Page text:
Thinking about it, I don't really miss the prior iteration. Tracing is still in, it sounds like an improvement and that's all that matters to me.



#13 Bootylactin

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Posted 31 July 2012 - 02:47 AM

I'm new to the game, but I've read through quite a few threads over on BoardGameGeek.

Some folks there indicated that as the game evolved, Runners quit putting base link cards in their decks.  Why?  Because it was always cheaper to pay two bits (credits) to remove the Tag than get into a bidding war which could cost quite a lot more.  For subroutines that included Trace on previously exposed ICE, the runner would just make sure he had enough breakers/bits before running so as to not have to deal with a Trace at all.  If you're not worried about combating Trace attempts, then you can leave out all base link cards from your deck and replace them with something more useful.

I'm paraphrasing from memory but I think I've gotten most of that right.



#14 Mikko Leho

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Posted 31 July 2012 - 03:53 AM

I have never liked blind bidding mechanics so I am cautiously optimistic about the new trace rules. I once almost walked immediately from the gaming table when I learned the game we were about to play (1655 - Habernus Papam) was using almost no mechanic other than blind bidding. Previously in Netrunner you were severely punished for overestimating your opponent's bid or your opponent's willingness to bid at all. I can see some people liking this for its all or nothing bluffing elements, but I am content seeing it replaced.



#15 DavidAnnable

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Posted 31 July 2012 - 10:11 AM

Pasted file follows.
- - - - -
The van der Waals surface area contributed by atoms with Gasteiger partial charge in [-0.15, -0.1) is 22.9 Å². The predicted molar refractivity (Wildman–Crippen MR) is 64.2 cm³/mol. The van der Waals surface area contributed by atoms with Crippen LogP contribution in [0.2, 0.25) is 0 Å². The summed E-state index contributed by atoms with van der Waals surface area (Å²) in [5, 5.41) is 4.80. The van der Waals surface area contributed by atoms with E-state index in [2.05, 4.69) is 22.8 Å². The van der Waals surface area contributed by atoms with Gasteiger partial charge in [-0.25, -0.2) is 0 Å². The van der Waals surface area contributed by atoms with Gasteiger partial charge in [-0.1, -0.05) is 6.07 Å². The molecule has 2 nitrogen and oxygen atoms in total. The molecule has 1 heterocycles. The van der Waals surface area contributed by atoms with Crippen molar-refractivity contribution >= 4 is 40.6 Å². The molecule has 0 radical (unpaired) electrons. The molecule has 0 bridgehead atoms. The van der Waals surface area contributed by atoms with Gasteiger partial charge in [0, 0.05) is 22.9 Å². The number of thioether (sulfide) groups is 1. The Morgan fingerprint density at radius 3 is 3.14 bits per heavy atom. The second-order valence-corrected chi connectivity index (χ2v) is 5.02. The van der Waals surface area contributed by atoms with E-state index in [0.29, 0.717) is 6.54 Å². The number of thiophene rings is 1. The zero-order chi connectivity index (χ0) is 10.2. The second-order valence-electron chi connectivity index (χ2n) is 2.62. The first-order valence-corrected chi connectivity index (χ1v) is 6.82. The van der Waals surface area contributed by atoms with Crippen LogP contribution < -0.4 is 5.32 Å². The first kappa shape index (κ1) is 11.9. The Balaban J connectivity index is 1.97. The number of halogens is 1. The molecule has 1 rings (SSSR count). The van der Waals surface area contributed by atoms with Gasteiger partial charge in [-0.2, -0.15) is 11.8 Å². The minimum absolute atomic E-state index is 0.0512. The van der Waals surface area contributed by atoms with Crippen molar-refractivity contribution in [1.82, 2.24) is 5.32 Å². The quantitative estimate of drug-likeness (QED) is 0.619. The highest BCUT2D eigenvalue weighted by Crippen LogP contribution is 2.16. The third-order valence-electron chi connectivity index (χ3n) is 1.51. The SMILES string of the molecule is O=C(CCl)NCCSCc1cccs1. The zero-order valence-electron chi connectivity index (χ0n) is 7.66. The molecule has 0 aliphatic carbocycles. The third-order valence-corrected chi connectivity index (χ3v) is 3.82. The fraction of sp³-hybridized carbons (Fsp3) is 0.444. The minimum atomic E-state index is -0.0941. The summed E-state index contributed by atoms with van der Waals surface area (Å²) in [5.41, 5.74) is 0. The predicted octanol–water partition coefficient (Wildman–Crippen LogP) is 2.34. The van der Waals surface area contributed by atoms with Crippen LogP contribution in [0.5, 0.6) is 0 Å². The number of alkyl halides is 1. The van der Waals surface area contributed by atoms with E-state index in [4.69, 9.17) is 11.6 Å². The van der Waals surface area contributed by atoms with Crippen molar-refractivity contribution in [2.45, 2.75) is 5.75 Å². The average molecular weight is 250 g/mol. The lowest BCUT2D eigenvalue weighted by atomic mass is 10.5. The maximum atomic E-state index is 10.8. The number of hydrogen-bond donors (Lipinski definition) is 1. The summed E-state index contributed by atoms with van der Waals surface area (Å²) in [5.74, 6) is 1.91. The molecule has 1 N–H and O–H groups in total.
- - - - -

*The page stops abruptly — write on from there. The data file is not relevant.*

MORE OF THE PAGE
When playing as the Runner I always adhered to the general rule that it was not worth it to bit more than 3 bits to avoid a tag.  It was generally more economic to spend 2 and an action to remove the tag on my turn.  

For the Corp to really capitalize on a Tag, the Runner has to have initiated a trace at pretty much the exact right time - when the Corp has the right cards in hand, the bits to pay for it/them, and the bits to succeed at the trace.  And since pretty much all Trace attempts are the result of some Runner action, it pretty much never came together for the Corp.  I suppose if you were running a Trace heavy theme deck, it'd be more likely.  

Without knowing the full spread of cards in the core set, it's hard to say exactly what dynamic these new trace rules will bring to the game.  But I'm optimistic. 



#16 DavidAnnable

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Posted 31 July 2012 - 10:11 AM

When playing as the Runner I always adhered to the general rule that it was not worth it to bit more than 3 bits to avoid a tag.  It was generally more economic to spend 2 and an action to remove the tag on my turn.  

For the Corp to really capitalize on a Tag, the Runner has to have initiated a trace at pretty much the exact right time - when the Corp has the right cards in hand, the bits to pay for it/them, and the bits to succeed at the trace.  And since pretty much all Trace attempts are the result of some Runner action, it pretty much never came together for the Corp.  I suppose if you were running a Trace heavy theme deck, it'd be more likely.  

Without knowing the full spread of cards in the core set, it's hard to say exactly what dynamic these new trace rules will bring to the game.  But I'm optimistic.